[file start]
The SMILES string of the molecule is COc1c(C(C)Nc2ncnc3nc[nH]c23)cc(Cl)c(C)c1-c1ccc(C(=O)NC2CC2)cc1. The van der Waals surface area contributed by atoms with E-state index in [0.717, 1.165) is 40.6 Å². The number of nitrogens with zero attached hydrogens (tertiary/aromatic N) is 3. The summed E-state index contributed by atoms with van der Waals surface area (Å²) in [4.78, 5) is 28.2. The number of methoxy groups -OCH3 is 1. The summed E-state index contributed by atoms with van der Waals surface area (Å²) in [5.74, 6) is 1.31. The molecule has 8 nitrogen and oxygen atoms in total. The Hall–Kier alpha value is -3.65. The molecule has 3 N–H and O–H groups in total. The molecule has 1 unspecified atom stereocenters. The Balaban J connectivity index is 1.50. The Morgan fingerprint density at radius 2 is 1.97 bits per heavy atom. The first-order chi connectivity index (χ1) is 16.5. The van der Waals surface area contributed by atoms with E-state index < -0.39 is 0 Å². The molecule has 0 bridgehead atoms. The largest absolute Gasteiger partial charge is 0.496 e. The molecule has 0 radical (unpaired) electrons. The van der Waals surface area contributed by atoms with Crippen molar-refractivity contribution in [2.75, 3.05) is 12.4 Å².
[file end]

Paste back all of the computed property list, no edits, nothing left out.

The SMILES string of the molecule is COc1c(C(C)Nc2ncnc3nc[nH]c23)cc(Cl)c(C)c1-c1ccc(C(=O)NC2CC2)cc1. The van der Waals surface area contributed by atoms with E-state index in [0.717, 1.165) is 40.6 Å². The number of nitrogens with zero attached hydrogens (tertiary/aromatic N) is 3. The summed E-state index contributed by atoms with van der Waals surface area (Å²) in [4.78, 5) is 28.2. The number of methoxy groups -OCH3 is 1. The summed E-state index contributed by atoms with van der Waals surface area (Å²) in [5.74, 6) is 1.31. The molecule has 8 nitrogen and oxygen atoms in total. The Hall–Kier alpha value is -3.65. The molecule has 3 N–H and O–H groups in total. The molecule has 1 unspecified atom stereocenters. The Balaban J connectivity index is 1.50. The Morgan fingerprint density at radius 2 is 1.97 bits per heavy atom. The first-order chi connectivity index (χ1) is 16.5. The van der Waals surface area contributed by atoms with E-state index < -0.39 is 0 Å². The molecule has 0 bridgehead atoms. The largest absolute Gasteiger partial charge is 0.496 e. The molecule has 0 radical (unpaired) electrons. The van der Waals surface area contributed by atoms with Crippen molar-refractivity contribution in [2.75, 3.05) is 12.4 Å².